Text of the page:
Sabika Marks 15 Years In Direct Sales Industry
Sabika, headquartered in Robinson and known for its Swarovski collaborations and hand-crafted accessories by European artisans, is thriving, with millions in sales and more than 1,700 consultants in 42 states — and growing. (That’s up from just a couple dozen about a decade ago.)
This year, Pittsburgh-based direct sales jewelry brand Sabika marks 15 years in business. But that’s not all the family-owned company is celebrating.
“It’s exciting because we did, after all, start 15 years ago without any funding, without experience in that particular market of direct sales or jewelry,” says Karin Mayr, Sabika’s founder.
At the time, her husband’s business had closed and the family was looking for an extra source of income. Ms. Mayr, then 50 and a native of Austria, decided to channel what she did know about fashion from her time as a liaison between European textile mills and leading fashion houses such as Donna Karan and Armani A/X into creating her own company.
Sabika attributes its success to a set of core values, key among them its mission to be a company by women that’s for women. In 2011, it introduced a career planning program, which equips consultants with the training and mentorship to be prosperous saleswomen, with some of its top consultants earning more than $100,000 per year.
Sabika offers incentives to those who recruit and mentor others, as well as different levels of rewards, ranging from limited-edition Sabika jewelry to trips, to its leading earners.
In 2014, Lynn Branham, who has more than 30 years of experience in the direct sales industry, joined the brand as its executive director of sales, field services and marketing to help develop more ways to engage consultants and shoppers alike.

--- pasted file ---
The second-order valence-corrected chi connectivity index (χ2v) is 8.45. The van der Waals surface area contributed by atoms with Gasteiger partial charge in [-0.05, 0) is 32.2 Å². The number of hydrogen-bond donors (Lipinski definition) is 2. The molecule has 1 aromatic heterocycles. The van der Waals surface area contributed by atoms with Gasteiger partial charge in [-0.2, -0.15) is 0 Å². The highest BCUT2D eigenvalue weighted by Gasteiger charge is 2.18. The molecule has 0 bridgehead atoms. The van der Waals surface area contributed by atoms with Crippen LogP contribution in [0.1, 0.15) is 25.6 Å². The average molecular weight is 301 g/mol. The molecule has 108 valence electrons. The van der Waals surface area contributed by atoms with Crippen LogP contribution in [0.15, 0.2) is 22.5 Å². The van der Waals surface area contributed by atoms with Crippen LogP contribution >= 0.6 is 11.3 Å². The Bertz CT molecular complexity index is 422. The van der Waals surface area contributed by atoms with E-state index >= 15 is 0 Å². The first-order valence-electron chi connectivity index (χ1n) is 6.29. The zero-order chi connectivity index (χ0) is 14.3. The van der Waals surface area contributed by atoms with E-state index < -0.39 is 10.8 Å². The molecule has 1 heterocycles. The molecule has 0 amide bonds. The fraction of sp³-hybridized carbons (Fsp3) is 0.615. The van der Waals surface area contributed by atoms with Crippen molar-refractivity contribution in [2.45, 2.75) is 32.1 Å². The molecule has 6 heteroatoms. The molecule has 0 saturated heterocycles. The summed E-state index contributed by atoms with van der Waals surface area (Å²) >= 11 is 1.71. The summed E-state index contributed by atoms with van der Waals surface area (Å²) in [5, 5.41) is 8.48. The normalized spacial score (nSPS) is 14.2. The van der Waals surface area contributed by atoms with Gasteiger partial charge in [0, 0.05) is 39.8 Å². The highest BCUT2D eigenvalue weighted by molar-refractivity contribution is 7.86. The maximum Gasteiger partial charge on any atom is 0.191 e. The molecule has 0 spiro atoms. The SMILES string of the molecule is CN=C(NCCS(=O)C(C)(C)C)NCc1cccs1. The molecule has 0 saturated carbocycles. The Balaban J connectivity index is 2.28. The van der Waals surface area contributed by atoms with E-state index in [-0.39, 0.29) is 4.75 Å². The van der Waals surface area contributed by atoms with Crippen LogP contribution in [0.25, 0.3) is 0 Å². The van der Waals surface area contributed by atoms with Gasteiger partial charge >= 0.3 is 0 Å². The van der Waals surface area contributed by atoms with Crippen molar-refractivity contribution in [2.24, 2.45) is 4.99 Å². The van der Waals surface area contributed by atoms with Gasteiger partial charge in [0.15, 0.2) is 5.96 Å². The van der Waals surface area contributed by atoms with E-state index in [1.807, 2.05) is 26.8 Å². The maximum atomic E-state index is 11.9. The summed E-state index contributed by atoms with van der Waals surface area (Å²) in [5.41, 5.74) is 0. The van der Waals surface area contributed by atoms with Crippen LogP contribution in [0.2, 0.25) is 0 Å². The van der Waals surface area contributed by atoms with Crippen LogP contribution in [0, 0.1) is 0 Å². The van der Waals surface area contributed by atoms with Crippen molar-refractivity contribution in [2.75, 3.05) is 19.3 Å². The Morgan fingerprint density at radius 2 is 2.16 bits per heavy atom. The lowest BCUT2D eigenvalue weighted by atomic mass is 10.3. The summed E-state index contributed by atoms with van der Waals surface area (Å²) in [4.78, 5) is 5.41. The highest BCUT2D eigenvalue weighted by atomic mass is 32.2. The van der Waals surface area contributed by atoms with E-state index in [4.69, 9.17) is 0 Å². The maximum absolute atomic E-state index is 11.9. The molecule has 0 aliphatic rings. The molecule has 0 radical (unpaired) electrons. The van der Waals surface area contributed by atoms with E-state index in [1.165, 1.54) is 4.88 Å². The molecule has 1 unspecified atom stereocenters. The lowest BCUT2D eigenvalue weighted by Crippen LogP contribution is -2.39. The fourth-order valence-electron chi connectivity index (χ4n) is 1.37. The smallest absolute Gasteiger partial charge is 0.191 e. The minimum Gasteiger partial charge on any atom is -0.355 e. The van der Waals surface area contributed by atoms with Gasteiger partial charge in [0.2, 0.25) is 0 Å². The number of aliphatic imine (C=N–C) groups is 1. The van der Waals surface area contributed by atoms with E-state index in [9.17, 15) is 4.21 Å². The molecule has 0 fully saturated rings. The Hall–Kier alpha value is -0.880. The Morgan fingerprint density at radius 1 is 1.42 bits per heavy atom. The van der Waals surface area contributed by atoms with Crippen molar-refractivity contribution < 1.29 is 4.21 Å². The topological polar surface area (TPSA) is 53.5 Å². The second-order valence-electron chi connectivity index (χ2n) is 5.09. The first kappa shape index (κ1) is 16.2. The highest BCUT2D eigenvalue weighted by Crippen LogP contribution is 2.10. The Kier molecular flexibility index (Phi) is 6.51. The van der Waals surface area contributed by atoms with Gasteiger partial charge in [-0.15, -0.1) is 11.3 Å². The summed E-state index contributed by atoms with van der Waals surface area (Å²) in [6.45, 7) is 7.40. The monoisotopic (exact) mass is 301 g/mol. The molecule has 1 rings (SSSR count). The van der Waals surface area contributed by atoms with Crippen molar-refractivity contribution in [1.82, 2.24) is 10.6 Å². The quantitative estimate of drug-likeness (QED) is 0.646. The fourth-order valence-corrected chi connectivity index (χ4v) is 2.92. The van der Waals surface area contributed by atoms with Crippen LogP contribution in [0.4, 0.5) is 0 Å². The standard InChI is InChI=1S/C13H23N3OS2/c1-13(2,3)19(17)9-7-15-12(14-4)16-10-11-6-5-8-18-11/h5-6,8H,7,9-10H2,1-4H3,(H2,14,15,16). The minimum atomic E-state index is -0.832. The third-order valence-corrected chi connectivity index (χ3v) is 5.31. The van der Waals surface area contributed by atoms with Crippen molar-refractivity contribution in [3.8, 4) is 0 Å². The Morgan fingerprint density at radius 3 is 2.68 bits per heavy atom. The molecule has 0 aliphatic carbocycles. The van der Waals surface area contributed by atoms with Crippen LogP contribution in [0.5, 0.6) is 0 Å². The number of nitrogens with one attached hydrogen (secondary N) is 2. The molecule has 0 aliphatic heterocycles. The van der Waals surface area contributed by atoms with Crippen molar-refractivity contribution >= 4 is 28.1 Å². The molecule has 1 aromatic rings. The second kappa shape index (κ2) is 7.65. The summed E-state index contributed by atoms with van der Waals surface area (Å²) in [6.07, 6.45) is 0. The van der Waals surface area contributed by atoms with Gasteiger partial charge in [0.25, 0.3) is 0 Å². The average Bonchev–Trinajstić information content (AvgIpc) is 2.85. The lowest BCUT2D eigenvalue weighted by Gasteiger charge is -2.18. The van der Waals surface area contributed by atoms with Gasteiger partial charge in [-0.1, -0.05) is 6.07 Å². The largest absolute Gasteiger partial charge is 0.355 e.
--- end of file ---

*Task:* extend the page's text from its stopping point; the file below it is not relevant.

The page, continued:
These days, Ms. Mayr takes to social media and Web platforms such as Skype to build connections with Sabika’s consultants across the country. Plus, she tries to travel as much as possible so people can meet the lady behind the brand and share with her their ideas and concerns.
“I notice when you grow so much, I could no longer know everybody, and they felt the same,” she says. “We have started to close that gap, and I’ve seen a tremendous response.”
One of the company’s latest innovations is personal websites for consultants that allow them to sell select pieces via e-commerce in addition to at-home jewelry parties.
“We’re really trying to give them more tools and better tools to help them build their business,” says Alexandra Mayr-Gracik, Sabika’s head designer and vice president of marketing.
At the heart of it all, though, is a product of integrity, which stems from the quality of the jewelry to the working conditions of the artisans who create them. For the spring/summer collection, some of the highlights include brilliant pops of color, detailed hand-pressed medallions and vintage-inspired selections that have a modern sensibility — all of which can be mixed and matched with a woman’s everyday wardrobe. Sabika also recently worked with Swarovski to create a stone cut that’s exclusive to the brand.
“I believe if there’s good energy touching our pieces all the way along, it’s carried on,” Ms. Mayr says.
SOURCE: Pittsburg Post